12. Mouse models of long QT syndrome

    Salama, Guy; London, Barry

    2007-01-01

    Congenital long QT syndrome is a rare inherited condition characterized by prolongation of action potential duration (APD) in cardiac myocytes, prolongation of the QT interval on the surface electrocardiogram (ECG), and an increased risk of syncope and sudden death due to ventricular tachyarrhythmias. Mutations of cardiac ion channel genes that affect repolarization cause the majority of the congenital cases. Despite detailed characterizations of the mutated ion channels at the molecular level, a complete understanding of the mechanisms by which individual mutations may lead to arrhythmias and sudden death requires study of the intact heart and its modulation by the autonomic nervous system. Here, we will review studies of molecularly engineered mice with mutations in the genes (a) known to cause long QT syndrome in humans and (b) specific to cardiac repolarization in the mouse. Our goal is to provide the reader with a comprehensive overview of mouse models with long QT syndrome and to emphasize the advantages and limitations of these models. PMID:17038432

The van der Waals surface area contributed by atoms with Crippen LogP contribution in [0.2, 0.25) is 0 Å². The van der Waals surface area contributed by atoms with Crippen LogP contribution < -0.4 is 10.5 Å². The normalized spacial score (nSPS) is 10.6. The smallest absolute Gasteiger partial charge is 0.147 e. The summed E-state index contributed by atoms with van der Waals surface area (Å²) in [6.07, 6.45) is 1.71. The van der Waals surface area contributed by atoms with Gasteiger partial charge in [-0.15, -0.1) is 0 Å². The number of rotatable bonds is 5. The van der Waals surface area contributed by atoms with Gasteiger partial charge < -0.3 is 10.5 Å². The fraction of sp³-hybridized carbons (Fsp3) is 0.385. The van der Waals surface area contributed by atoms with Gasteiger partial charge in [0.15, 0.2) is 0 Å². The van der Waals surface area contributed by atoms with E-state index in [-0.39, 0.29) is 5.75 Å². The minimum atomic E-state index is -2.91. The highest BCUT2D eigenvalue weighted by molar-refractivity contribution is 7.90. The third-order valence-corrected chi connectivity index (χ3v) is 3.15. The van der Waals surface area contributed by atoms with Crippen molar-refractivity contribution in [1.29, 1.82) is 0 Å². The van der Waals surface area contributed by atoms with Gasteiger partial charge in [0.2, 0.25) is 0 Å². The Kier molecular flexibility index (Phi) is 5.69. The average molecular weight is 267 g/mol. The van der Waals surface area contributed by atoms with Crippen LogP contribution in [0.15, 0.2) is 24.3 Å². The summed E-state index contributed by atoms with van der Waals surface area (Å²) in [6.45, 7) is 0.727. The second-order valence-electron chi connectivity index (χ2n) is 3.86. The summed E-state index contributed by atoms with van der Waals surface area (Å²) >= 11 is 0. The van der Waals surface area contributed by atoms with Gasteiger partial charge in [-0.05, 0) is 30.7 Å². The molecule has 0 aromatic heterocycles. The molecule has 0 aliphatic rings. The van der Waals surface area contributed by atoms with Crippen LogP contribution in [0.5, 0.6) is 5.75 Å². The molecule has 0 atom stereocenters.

13. Digested BLG can induce tolerance when co-administered with intact BLG in Brown Norway rats

    Bøgh, Katrine Lindholm; Barkholt, Vibeke; Madsen, Charlotte Bernhard

    the human gastro-duodenal digestion process. Four different fractions of BLG-digest was made, based on sizes of peptides or aggregates hereof. Intact BLG and the four fractions of BLG-digesta were characterized by protein chemical analyses. Brown Norway (BN) rats were immunised i.p. three times without......Background: Milk is a major constituent of small children’s diet. Milk allergy is also one of the most common allergies in small children. Prevention, treatment and general understanding of this allergy are therefore important. Methods: Intact BLG was digested in an in vitro model simulating...... the use of adjuvant with either PBS (control), 200 µg of intact BLG, 30 µg of intact BLG, 200 µg of digested BLG (with 30 µg of intact BLG), 200 µg of digested BLG, 200 µg of a fraction of large complexes or 200 µg of a fraction of small complexes (all three without intact BLG). Sera from BN rats were...